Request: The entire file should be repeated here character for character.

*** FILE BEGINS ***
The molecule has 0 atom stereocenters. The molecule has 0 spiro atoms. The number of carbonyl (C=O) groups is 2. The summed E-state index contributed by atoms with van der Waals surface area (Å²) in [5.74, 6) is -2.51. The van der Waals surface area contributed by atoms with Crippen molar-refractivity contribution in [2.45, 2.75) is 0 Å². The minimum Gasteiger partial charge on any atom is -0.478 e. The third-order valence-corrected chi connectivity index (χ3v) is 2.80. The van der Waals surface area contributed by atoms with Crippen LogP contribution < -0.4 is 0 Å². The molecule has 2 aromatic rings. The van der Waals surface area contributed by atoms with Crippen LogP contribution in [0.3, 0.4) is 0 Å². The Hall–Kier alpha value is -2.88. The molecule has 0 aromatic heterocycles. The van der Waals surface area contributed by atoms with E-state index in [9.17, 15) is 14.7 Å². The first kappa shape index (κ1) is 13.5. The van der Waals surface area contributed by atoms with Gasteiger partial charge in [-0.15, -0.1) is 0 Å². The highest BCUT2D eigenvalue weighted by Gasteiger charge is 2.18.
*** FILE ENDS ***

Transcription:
The molecule has 0 atom stereocenters. The molecule has 0 spiro atoms. The number of carbonyl (C=O) groups is 2. The summed E-state index contributed by atoms with van der Waals surface area (Å²) in [5.74, 6) is -2.51. The van der Waals surface area contributed by atoms with Crippen molar-refractivity contribution in [2.45, 2.75) is 0 Å². The minimum Gasteiger partial charge on any atom is -0.478 e. The third-order valence-corrected chi connectivity index (χ3v) is 2.80. The van der Waals surface area contributed by atoms with Crippen LogP contribution < -0.4 is 0 Å². The molecule has 2 aromatic rings. The van der Waals surface area contributed by atoms with Crippen LogP contribution in [0.3, 0.4) is 0 Å². The Hall–Kier alpha value is -2.88. The molecule has 0 aromatic heterocycles. The van der Waals surface area contributed by atoms with E-state index in [9.17, 15) is 14.7 Å². The first kappa shape index (κ1) is 13.5. The van der Waals surface area contributed by atoms with Gasteiger partial charge in [-0.15, -0.1) is 0 Å². The highest BCUT2D eigenvalue weighted by Gasteiger charge is 2.18.